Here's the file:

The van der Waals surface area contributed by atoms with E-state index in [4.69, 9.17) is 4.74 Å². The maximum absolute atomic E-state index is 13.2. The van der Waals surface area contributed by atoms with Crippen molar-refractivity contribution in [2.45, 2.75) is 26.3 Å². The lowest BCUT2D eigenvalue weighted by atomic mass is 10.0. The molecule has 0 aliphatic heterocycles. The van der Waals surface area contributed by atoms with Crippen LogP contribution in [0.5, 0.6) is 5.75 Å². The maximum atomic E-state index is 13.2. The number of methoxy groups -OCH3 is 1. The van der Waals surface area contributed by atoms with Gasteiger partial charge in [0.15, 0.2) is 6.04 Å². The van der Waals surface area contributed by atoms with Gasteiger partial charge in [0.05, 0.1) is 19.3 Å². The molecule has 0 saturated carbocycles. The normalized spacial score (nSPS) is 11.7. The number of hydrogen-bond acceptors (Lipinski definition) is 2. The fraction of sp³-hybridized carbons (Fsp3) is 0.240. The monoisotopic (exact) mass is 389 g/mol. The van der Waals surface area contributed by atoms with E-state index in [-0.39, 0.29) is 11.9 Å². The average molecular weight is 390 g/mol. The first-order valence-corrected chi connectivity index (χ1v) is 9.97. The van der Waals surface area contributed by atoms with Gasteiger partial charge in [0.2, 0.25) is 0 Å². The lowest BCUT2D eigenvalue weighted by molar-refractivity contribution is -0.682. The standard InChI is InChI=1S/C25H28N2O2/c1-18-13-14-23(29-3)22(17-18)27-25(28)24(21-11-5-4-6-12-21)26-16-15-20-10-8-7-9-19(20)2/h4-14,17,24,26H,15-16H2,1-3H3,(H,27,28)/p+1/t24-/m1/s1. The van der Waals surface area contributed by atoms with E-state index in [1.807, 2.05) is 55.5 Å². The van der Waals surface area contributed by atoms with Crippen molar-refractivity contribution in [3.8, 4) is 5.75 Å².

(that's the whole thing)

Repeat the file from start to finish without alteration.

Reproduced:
The van der Waals surface area contributed by atoms with E-state index in [4.69, 9.17) is 4.74 Å². The maximum absolute atomic E-state index is 13.2. The van der Waals surface area contributed by atoms with Crippen molar-refractivity contribution in [2.45, 2.75) is 26.3 Å². The lowest BCUT2D eigenvalue weighted by atomic mass is 10.0. The molecule has 0 aliphatic heterocycles. The van der Waals surface area contributed by atoms with Crippen LogP contribution in [0.5, 0.6) is 5.75 Å². The maximum atomic E-state index is 13.2. The number of methoxy groups -OCH3 is 1. The van der Waals surface area contributed by atoms with Gasteiger partial charge in [0.15, 0.2) is 6.04 Å². The van der Waals surface area contributed by atoms with Gasteiger partial charge in [0.05, 0.1) is 19.3 Å². The molecule has 0 saturated carbocycles. The normalized spacial score (nSPS) is 11.7. The number of hydrogen-bond acceptors (Lipinski definition) is 2. The fraction of sp³-hybridized carbons (Fsp3) is 0.240. The monoisotopic (exact) mass is 389 g/mol. The van der Waals surface area contributed by atoms with E-state index in [-0.39, 0.29) is 11.9 Å². The average molecular weight is 390 g/mol. The first-order valence-corrected chi connectivity index (χ1v) is 9.97. The van der Waals surface area contributed by atoms with Gasteiger partial charge in [0.2, 0.25) is 0 Å². The lowest BCUT2D eigenvalue weighted by molar-refractivity contribution is -0.682. The standard InChI is InChI=1S/C25H28N2O2/c1-18-13-14-23(29-3)22(17-18)27-25(28)24(21-11-5-4-6-12-21)26-16-15-20-10-8-7-9-19(20)2/h4-14,17,24,26H,15-16H2,1-3H3,(H,27,28)/p+1/t24-/m1/s1. The van der Waals surface area contributed by atoms with E-state index in [1.807, 2.05) is 55.5 Å². The van der Waals surface area contributed by atoms with Crippen molar-refractivity contribution in [3.8, 4) is 5.75 Å².